You can’t withdraw cash with it, but if you pay toll charges to make school-to-school telephone calls, a new asynchronous transfer mode (ATM) application could give you savings you can bank on.
Sphere Communications Inc., a communications company in Lake Bluff, Ill., uses new ATM technology to take the high cost out of in-district toll calls. Its product, dubbed Sphericall, allows you to use your high-speed data network to give your school system high-quality internal telephone service.
Sphericall, which runs from computer software, was created for small businesses and is now being targeted to schools. Sphere Communications claims you can use its product to set up an almost unlimited number of phones throughout your school system for less than half of what a traditional telephone company would charge.
Converting voice to data
The new application takes the sound of a voice and converts it briefly to data the ATM line can carry, then it converts the data back to sound for the end-listener.
“This has never been done before,” said Marci Williams, of Sphere Communications Inc.
The system provides fully functional telephone service–including voice mail, unified messaging, conferencing, auto-attendant, call forwarding, group pick-up, paging, and other standard digital and analog telephone features–for about half the cost a telephone company would charge for such services, said Frank Brletich, Sphere Communications president and CEO.
Sphere is able to offer its services for much less than competitors like Nortel, Lucent Technologies, and other more traditional telephone service providers. During a recent bidding process, Sphere’s bid to install and provide service for about 1,000 telephones across a West Coast school district came in well below that of other major competitors. The small company won the bid based on its assessment that the district could recoup the cost of installation in 18 months and save $1.3 million in five years.
“It’s fairly expensive to put standard phones into every classroom,” Brletich said. Rather than run in two lines–one for data, one for voice–to every classroom, Sphericall allows you to use the ATM line that already carries in your data to transport voice.
Because the application acts as a network element/PBX, Sphericall is eligible for subsidy under the eRate program, according to the company, which has applied for a Service Provider Identification Number (SPIN) to register with the Schools and Libraries Corp.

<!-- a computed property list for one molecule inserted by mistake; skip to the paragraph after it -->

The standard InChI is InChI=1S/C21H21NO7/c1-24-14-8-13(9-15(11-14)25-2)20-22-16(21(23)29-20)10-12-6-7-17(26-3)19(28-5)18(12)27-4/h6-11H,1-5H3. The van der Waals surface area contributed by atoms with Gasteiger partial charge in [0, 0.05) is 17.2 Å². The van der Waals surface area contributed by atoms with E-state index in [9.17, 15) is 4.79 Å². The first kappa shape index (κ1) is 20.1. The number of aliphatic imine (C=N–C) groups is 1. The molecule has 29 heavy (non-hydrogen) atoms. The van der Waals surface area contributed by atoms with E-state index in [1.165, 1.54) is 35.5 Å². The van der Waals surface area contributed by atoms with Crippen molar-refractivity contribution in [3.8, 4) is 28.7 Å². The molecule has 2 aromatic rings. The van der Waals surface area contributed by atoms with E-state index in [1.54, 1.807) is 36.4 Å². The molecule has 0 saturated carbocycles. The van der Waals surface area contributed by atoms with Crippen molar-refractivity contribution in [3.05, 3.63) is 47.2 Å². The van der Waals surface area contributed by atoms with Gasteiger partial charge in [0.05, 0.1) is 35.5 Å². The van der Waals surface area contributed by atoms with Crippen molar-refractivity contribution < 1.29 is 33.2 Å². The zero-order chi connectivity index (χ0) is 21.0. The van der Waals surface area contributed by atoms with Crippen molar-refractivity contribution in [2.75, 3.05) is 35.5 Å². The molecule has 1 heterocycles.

Quality of service
PC telephony is nothing new. Single users can transmit voice over the internet and PCs can employ a “voice bus” and voice boards from any number of vendors. But neither system can handle both voice and data over the same network with high-quality voice transmission.
Sphericall allows the network to carry data and voice at the same time, prioritizing the voice when it comes in. ATM was chosen as the network protocol for this new technology because it allows for a guaranteed quality of service.
That means that data related to voice transmission can be assigned priority over all other traffic on the line–including strictly code data. The result, the company says, is a sound quality that meets or exceeds that of traditional telephone service.
Telephone service for the digital age
With the Sphericall system, users also can control their telephone features on a desktop computer. For instance, you can transfer a phone call to another user’s line by using the mouse to drag the call to the user’s name. You also can use the desktop feature to view the phone numbers of all incoming calls and decide which to answer and which to re-route–all on your computer screen.
If you have access to your school or district server while on the road, you can download voice-mail messages to your laptop and listen to them later–saving yourself the expense of a long-distance call to listen to your messages.
Although the system runs on software residing on a local server, you can select a level of fault tolerance right up to complete redundancy. That means Sphericall will continue to deliver telephone service to the desktop even if the client computer is “locked up” or rebooting, the company said.
The drawbacks: The service will run only on a Windows NT 4.0 server, supporting NT 4.0 and Windows 95 clients. It does not support UNIX, OS/2, or Mac operating systems.
Sphere Communications Inc.
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